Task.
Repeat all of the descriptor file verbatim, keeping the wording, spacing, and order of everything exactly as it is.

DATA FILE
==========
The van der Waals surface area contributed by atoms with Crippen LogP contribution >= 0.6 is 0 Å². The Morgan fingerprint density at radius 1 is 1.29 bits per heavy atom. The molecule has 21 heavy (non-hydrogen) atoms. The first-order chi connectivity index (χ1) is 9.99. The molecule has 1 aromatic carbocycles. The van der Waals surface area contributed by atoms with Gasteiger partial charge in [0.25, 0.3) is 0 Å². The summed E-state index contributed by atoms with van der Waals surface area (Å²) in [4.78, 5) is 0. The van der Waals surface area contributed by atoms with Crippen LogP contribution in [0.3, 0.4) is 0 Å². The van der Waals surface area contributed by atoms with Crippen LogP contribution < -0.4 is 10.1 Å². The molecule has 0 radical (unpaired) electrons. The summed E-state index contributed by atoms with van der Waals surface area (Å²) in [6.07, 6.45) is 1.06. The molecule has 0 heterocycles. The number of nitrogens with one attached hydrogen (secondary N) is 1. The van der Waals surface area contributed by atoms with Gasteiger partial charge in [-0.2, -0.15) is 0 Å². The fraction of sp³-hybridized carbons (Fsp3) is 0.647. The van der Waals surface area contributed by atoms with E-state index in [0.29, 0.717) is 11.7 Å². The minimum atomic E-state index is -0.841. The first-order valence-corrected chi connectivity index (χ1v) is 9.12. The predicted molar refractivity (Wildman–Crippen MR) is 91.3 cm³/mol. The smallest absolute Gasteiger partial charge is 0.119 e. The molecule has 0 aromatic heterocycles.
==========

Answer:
The van der Waals surface area contributed by atoms with Crippen LogP contribution >= 0.6 is 0 Å². The Morgan fingerprint density at radius 1 is 1.29 bits per heavy atom. The molecule has 21 heavy (non-hydrogen) atoms. The first-order chi connectivity index (χ1) is 9.99. The molecule has 1 aromatic carbocycles. The van der Waals surface area contributed by atoms with Gasteiger partial charge in [0.25, 0.3) is 0 Å². The summed E-state index contributed by atoms with van der Waals surface area (Å²) in [4.78, 5) is 0. The van der Waals surface area contributed by atoms with Crippen LogP contribution in [0.3, 0.4) is 0 Å². The van der Waals surface area contributed by atoms with Crippen LogP contribution < -0.4 is 10.1 Å². The molecule has 0 radical (unpaired) electrons. The summed E-state index contributed by atoms with van der Waals surface area (Å²) in [6.07, 6.45) is 1.06. The molecule has 0 heterocycles. The number of nitrogens with one attached hydrogen (secondary N) is 1. The van der Waals surface area contributed by atoms with Gasteiger partial charge in [-0.2, -0.15) is 0 Å². The fraction of sp³-hybridized carbons (Fsp3) is 0.647. The van der Waals surface area contributed by atoms with E-state index in [0.29, 0.717) is 11.7 Å². The minimum atomic E-state index is -0.841. The first-order valence-corrected chi connectivity index (χ1v) is 9.12. The predicted molar refractivity (Wildman–Crippen MR) is 91.3 cm³/mol. The smallest absolute Gasteiger partial charge is 0.119 e. The molecule has 0 aromatic heterocycles.